Five Investment Goal Categories

When I invest my dollars and allocate my money I’m looking at Five Investment Goal Categories.

A given investment may be in all of these categories or maybe just one.

Preservation of Purchasing Power

Prices go up each year due to inflation.

Older relatives might have told you stories about being able to buy “penny candy”, candy that cost just one penny! Well you can’t buy candy for a penny anymore thanks to inflation.

If you saved a jar of pennies in your basement for 50 years, you wouldn’t lose a single penny, but what you could buy with those pennies would be substantially less, in other words you’ve lost purchasing power. So the first goal of any investment should be to preserve purchasing power.

In other words I’m not only interested in just preserving the number of dollars I have, if I have twice as many dollars, but a dollar only buys a third as much, I’ve still LOST.

I want to preserve my purchasing power, which means I want investments that retain their value in real terms, even while the value of the dollar (or other global currencies) goes down.

Capital Appreciation

What does this fancy word mean? If I invest 100 dollars today and in a year it is worth 110, my investment has appreciated by $10 dollars. The invested capital has appreciated, it’s now worth more.

I don’t just want to keep pace with inflation and preserve my purchasing power. As important as that is I also want to take some calculated risks to gain capital and gain purchasing power.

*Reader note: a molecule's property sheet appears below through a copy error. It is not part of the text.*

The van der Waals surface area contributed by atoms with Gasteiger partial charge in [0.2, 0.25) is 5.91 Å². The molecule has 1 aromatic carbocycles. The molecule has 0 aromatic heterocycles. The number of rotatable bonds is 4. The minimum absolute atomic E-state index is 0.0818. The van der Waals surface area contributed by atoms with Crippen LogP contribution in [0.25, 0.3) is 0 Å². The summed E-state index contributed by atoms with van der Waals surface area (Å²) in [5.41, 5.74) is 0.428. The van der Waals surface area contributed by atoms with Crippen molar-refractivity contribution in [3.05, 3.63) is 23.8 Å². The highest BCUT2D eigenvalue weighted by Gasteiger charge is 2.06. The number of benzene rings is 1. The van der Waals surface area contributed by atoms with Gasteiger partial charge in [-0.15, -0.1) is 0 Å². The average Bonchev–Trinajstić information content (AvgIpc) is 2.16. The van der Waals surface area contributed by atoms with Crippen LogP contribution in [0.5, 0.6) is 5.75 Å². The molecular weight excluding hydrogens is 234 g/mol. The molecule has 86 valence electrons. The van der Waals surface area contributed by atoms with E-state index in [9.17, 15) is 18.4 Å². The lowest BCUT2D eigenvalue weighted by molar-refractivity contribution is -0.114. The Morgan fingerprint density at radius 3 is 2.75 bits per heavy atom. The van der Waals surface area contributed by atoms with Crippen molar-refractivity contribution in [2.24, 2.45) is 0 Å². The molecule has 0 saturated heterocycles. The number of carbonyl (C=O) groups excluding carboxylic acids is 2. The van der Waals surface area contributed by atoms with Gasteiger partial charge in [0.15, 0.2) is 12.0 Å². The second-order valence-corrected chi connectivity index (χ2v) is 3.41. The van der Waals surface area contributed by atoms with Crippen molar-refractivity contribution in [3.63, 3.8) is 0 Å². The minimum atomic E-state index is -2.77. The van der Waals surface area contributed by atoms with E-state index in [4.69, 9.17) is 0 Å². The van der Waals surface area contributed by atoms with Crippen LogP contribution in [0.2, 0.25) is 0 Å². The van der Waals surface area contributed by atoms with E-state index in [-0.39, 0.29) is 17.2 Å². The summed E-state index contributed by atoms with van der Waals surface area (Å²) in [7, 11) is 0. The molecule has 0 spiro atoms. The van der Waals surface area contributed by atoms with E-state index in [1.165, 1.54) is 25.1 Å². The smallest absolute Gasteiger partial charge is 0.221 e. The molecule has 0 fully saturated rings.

Passive Income

Passive Income is definitely a favorite because it allows me to leverage my time.

I like to contrast passive income with active income. Active income is earned by trading time for money.

Let’s say you’re a in a highly paid profession that bills hourly such as a medicine or consulting. Even if you’re at the top of your field and people are willing to pay you more than your peers there is a certain market rate that effectively caps your earnings. Plus you can’t work more than 24 hours per day.

Passive income can scale independently of the amount of time in the day and how much someone is willing to pay.

Lets say you own a rental property. There are still market rates that effectively cap the amount of rent people are willing to pay. But because rental property income is passive you’re not trading time for money. This means you could buy a second rental property and double the amount of rent you bring in, buy a third to triple the earnings, etc.

Examples of passive income include: dividend paying stocks, bonds, rental property, and privately owned businesses. These investments tend not to go up dramatically in value (although capital appreciation (and loss) is possible!), but provide stable, regular income.

Geopolitical Risk Protection

Bankrupt governments tend not to treat their citizens very well. Places like cypress have had banking holidays during which money cannot be withdrawn, or a percent of bank account balances are taken from private individuals and “given” to the government.

I want assets that will retain and grow even in the face of Geopolitical risks. Risks like bank bail-ins, high taxes, terrorist attacks, wars, plagues, famine, etc.

Liquidity

At the end of the day, the purpose of wealth is to be able to buy things that meet my needs. I want to be able to afford housing, food, clothing, and entertainment. In order to buy these things I need assets that are liquid, that can be quickly sold to make purchases or can be used to directly make purchases.